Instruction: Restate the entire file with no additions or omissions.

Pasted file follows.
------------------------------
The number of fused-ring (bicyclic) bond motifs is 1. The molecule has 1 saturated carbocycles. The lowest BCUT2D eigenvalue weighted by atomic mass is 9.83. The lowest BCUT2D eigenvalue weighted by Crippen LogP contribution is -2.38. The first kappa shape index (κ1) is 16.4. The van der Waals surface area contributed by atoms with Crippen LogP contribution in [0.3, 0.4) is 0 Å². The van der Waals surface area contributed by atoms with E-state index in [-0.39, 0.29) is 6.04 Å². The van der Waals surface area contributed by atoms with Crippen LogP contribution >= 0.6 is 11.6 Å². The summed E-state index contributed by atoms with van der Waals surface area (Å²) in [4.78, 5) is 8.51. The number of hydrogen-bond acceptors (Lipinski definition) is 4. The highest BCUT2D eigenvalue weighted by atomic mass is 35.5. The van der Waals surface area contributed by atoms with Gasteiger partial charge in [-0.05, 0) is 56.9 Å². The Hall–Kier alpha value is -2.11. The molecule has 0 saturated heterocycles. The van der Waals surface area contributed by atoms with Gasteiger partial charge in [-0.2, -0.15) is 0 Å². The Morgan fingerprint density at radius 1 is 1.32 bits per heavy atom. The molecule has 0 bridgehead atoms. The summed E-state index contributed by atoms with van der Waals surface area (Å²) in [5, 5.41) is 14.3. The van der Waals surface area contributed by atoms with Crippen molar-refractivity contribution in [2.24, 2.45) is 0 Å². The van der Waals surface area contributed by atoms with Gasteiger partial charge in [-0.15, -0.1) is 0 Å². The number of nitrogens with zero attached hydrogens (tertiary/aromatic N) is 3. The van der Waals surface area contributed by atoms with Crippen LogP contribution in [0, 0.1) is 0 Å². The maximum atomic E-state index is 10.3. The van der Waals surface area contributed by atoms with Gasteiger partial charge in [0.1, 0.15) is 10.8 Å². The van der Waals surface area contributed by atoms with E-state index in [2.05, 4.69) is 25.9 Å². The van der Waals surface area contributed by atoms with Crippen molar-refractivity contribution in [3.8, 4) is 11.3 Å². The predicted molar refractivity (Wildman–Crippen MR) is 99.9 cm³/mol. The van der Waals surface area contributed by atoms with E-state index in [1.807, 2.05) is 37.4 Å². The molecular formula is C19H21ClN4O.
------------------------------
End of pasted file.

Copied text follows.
The number of fused-ring (bicyclic) bond motifs is 1. The molecule has 1 saturated carbocycles. The lowest BCUT2D eigenvalue weighted by atomic mass is 9.83. The lowest BCUT2D eigenvalue weighted by Crippen LogP contribution is -2.38. The first kappa shape index (κ1) is 16.4. The van der Waals surface area contributed by atoms with Crippen LogP contribution in [0.3, 0.4) is 0 Å². The van der Waals surface area contributed by atoms with E-state index in [-0.39, 0.29) is 6.04 Å². The van der Waals surface area contributed by atoms with Crippen LogP contribution >= 0.6 is 11.6 Å². The summed E-state index contributed by atoms with van der Waals surface area (Å²) in [4.78, 5) is 8.51. The number of hydrogen-bond acceptors (Lipinski definition) is 4. The highest BCUT2D eigenvalue weighted by atomic mass is 35.5. The van der Waals surface area contributed by atoms with Gasteiger partial charge in [-0.05, 0) is 56.9 Å². The Hall–Kier alpha value is -2.11. The molecule has 0 saturated heterocycles. The van der Waals surface area contributed by atoms with Gasteiger partial charge in [-0.2, -0.15) is 0 Å². The Morgan fingerprint density at radius 1 is 1.32 bits per heavy atom. The molecule has 0 bridgehead atoms. The summed E-state index contributed by atoms with van der Waals surface area (Å²) in [5, 5.41) is 14.3. The van der Waals surface area contributed by atoms with Crippen molar-refractivity contribution in [2.24, 2.45) is 0 Å². The van der Waals surface area contributed by atoms with Gasteiger partial charge in [-0.15, -0.1) is 0 Å². The number of nitrogens with zero attached hydrogens (tertiary/aromatic N) is 3. The van der Waals surface area contributed by atoms with Crippen LogP contribution in [0, 0.1) is 0 Å². The maximum atomic E-state index is 10.3. The van der Waals surface area contributed by atoms with Gasteiger partial charge in [0.1, 0.15) is 10.8 Å². The van der Waals surface area contributed by atoms with E-state index in [2.05, 4.69) is 25.9 Å². The van der Waals surface area contributed by atoms with Crippen molar-refractivity contribution in [3.8, 4) is 11.3 Å². The predicted molar refractivity (Wildman–Crippen MR) is 99.9 cm³/mol. The van der Waals surface area contributed by atoms with E-state index in [1.807, 2.05) is 37.4 Å². The molecular formula is C19H21ClN4O.